Magical Realism In Tita Water

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Magical Realism: “John interrupted these memories by bursting into the room, alarmed by the stream that was running down the stairs. When he realized it was just Tita's tears, John blessed Chencha and her ox-tail soup for having accomplished what none of his medicines had been able to do- making Tita weep” (Esquivel 207). Significance: In this scene, Tita is drinking the ox-tail soup that Chencha made her and cries. The author uses magical elements to make something as simple as crying into a unreal and unbelievable event. The power of Tita’s tears has been demonstrated multiple times throughout her life. Magical Realism: “She felt and urge to run far, far away, to shield the tiny flame John had coaxed up inside her from her mother’s chilling presence. It was as if Mama Elena’s spit had landed dead-center on a fire that was about to catch…show more content…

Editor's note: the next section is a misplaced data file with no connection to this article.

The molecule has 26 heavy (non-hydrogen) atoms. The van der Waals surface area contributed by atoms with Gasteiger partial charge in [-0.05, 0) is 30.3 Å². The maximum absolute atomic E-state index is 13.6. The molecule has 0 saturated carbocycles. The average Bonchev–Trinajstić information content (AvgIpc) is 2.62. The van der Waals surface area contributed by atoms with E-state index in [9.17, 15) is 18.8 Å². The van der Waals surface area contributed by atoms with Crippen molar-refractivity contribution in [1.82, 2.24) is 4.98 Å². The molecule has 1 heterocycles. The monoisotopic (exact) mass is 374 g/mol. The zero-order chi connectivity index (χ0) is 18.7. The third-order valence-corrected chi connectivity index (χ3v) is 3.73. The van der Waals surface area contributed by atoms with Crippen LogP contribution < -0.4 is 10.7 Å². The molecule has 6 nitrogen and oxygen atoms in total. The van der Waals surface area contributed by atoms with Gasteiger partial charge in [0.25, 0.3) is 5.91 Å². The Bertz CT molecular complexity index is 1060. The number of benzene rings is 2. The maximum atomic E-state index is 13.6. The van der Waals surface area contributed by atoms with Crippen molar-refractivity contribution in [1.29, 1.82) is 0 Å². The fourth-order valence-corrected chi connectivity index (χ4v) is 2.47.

The chickens had begun to fight after witnessing Rosaura and Tita argument. The author added magical elements to a simple fight, turning it into a hurricane. Magical Realism: “While Tita was singing, the bean liquor was boiling madly. The beans allowed the liquid in which they were floating to penetrate them; they swelled until they were about to burst” (Esquivel 366). Significance: In this scene, Tita began to sing to the beans because they did not want to cook. As she sings, she remembers happy moments with Pedro and the beans began to swell and cook. The author combines cooking with unrealistic magical elements (beans unable to cook). Magical Realism: “Receiving no answer, he opened the door: there he found Rosaura, her lips purple, body deflated, eyes wild, with a distant look, sighing out her last flatulent breath” (Esquivel 389). Significance: In this scene, Rosaura dies due to the congestion of the stomach. The author is able to combine death (realistic) with magical elements so that Rosura’s body had deflated, which is unlikely to have
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